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Centenary of Mexico's 'Groucho Marx'

Centenary of Mexico's 'Groucho Marx'
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It is 100 years since the birth of one of Mexico’s best-loved popular characters. In his trademark baggy pants and scruffy clothes, Cantinflas embodied the rural anti-hero, a lovable rogue who survived on his wits.

The character was the brainchild of Mario Moreno, who died in 1993. A range of exhibitions and events have been staged in his honour.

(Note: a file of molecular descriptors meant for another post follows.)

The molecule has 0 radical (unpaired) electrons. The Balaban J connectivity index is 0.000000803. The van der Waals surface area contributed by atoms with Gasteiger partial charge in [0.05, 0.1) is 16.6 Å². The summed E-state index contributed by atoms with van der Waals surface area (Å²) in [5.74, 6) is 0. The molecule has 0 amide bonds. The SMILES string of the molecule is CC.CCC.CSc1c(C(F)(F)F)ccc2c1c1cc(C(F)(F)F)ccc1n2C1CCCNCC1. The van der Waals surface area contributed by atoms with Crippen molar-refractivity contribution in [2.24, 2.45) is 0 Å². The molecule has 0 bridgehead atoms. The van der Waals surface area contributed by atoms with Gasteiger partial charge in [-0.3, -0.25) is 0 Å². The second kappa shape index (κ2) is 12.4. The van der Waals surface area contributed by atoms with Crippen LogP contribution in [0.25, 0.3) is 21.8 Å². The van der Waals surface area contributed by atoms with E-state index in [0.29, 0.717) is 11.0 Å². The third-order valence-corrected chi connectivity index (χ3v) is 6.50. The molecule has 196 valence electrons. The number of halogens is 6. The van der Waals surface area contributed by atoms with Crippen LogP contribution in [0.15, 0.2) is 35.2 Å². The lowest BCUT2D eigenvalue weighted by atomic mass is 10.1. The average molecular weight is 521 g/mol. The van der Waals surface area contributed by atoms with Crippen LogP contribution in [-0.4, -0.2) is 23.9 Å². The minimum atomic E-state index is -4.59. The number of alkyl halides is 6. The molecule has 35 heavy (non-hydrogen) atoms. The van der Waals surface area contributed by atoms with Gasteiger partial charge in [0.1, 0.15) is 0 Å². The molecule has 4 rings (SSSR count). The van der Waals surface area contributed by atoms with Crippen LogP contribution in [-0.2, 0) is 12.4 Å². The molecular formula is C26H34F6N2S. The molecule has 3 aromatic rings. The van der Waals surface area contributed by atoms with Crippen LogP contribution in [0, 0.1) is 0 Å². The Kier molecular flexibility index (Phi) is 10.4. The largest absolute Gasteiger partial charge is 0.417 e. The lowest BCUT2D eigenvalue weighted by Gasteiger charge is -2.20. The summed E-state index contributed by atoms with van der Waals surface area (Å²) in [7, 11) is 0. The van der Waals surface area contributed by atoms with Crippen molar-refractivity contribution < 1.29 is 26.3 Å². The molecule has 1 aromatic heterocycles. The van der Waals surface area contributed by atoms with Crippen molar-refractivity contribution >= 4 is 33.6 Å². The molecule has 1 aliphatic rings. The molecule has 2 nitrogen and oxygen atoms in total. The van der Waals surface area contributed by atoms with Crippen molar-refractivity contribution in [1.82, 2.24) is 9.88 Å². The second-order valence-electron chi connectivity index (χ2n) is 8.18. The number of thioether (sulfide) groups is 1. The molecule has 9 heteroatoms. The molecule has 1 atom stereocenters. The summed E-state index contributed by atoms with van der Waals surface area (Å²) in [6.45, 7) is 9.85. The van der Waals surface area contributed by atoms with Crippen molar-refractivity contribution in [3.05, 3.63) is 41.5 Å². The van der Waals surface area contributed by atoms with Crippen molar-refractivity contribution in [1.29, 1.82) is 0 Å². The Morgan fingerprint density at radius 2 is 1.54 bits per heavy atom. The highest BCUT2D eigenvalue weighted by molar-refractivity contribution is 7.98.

His nephew Eduardo Moreno Reyes says it proves gentle, old-style comedy has enduring appeal. “It is an example of innocent comedy winning through in the long run. A lot of comedians today swear a lot, but that wasn’t his style. His legacy is clean, positive, family entertainment and I think it stays in the memory and will endure for many years to come.”

Posters from his films have been put up along Mexico City’s main boulevard and clips of his performances played on the subway.

A fitting tribute for the man known as Mexico’s Groucho Marx.